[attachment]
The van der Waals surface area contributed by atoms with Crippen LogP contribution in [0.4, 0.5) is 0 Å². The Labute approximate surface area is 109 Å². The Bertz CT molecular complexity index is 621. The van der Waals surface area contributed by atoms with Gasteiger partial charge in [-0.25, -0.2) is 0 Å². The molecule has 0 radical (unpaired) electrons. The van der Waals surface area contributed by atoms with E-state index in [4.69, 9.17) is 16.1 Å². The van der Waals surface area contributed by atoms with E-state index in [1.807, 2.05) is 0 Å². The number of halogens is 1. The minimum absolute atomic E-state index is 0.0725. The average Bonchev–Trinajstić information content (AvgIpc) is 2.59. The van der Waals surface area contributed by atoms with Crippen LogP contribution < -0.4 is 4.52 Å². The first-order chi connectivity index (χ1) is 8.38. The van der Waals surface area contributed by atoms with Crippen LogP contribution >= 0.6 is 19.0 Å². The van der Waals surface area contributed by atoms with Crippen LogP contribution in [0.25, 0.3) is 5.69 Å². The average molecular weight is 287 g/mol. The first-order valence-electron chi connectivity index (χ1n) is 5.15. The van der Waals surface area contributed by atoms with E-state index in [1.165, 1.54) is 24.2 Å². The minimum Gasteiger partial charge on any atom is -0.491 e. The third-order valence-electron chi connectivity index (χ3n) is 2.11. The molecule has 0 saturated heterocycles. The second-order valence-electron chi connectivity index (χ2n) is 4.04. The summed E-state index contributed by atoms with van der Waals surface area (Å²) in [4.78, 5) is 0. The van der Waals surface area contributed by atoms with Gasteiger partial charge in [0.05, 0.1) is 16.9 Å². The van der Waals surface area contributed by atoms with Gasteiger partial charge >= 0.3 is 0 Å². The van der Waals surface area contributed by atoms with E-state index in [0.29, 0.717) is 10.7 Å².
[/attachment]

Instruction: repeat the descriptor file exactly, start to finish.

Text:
The van der Waals surface area contributed by atoms with Crippen LogP contribution in [0.4, 0.5) is 0 Å². The Labute approximate surface area is 109 Å². The Bertz CT molecular complexity index is 621. The van der Waals surface area contributed by atoms with Gasteiger partial charge in [-0.25, -0.2) is 0 Å². The molecule has 0 radical (unpaired) electrons. The van der Waals surface area contributed by atoms with E-state index in [4.69, 9.17) is 16.1 Å². The van der Waals surface area contributed by atoms with E-state index in [1.807, 2.05) is 0 Å². The number of halogens is 1. The minimum absolute atomic E-state index is 0.0725. The average Bonchev–Trinajstić information content (AvgIpc) is 2.59. The van der Waals surface area contributed by atoms with Crippen LogP contribution < -0.4 is 4.52 Å². The first-order chi connectivity index (χ1) is 8.38. The van der Waals surface area contributed by atoms with Crippen LogP contribution >= 0.6 is 19.0 Å². The van der Waals surface area contributed by atoms with Crippen LogP contribution in [0.25, 0.3) is 5.69 Å². The average molecular weight is 287 g/mol. The first-order valence-electron chi connectivity index (χ1n) is 5.15. The van der Waals surface area contributed by atoms with E-state index in [1.165, 1.54) is 24.2 Å². The minimum Gasteiger partial charge on any atom is -0.491 e. The third-order valence-electron chi connectivity index (χ3n) is 2.11. The molecule has 0 saturated heterocycles. The second-order valence-electron chi connectivity index (χ2n) is 4.04. The summed E-state index contributed by atoms with van der Waals surface area (Å²) in [4.78, 5) is 0. The van der Waals surface area contributed by atoms with Gasteiger partial charge in [0.05, 0.1) is 16.9 Å². The van der Waals surface area contributed by atoms with Gasteiger partial charge >= 0.3 is 0 Å². The van der Waals surface area contributed by atoms with E-state index in [0.29, 0.717) is 10.7 Å².